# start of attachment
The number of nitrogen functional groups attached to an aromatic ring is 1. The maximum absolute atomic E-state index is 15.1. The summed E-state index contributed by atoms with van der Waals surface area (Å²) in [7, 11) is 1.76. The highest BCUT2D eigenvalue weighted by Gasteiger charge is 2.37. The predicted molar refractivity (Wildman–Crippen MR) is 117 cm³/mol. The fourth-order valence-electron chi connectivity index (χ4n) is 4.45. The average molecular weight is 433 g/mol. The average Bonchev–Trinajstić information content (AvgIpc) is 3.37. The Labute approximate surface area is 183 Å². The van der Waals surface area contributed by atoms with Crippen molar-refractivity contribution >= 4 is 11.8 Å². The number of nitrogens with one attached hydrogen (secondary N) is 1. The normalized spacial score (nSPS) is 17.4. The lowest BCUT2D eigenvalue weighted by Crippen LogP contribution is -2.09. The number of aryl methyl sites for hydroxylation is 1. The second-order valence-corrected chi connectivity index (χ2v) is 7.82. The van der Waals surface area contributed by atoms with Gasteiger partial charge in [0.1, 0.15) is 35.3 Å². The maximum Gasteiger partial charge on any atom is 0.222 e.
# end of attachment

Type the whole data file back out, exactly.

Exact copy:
The number of nitrogen functional groups attached to an aromatic ring is 1. The maximum absolute atomic E-state index is 15.1. The summed E-state index contributed by atoms with van der Waals surface area (Å²) in [7, 11) is 1.76. The highest BCUT2D eigenvalue weighted by Gasteiger charge is 2.37. The predicted molar refractivity (Wildman–Crippen MR) is 117 cm³/mol. The fourth-order valence-electron chi connectivity index (χ4n) is 4.45. The average molecular weight is 433 g/mol. The average Bonchev–Trinajstić information content (AvgIpc) is 3.37. The Labute approximate surface area is 183 Å². The van der Waals surface area contributed by atoms with Crippen molar-refractivity contribution >= 4 is 11.8 Å². The number of nitrogens with one attached hydrogen (secondary N) is 1. The normalized spacial score (nSPS) is 17.4. The lowest BCUT2D eigenvalue weighted by Crippen LogP contribution is -2.09. The number of aryl methyl sites for hydroxylation is 1. The second-order valence-corrected chi connectivity index (χ2v) is 7.82. The van der Waals surface area contributed by atoms with Gasteiger partial charge in [0.1, 0.15) is 35.3 Å². The maximum Gasteiger partial charge on any atom is 0.222 e.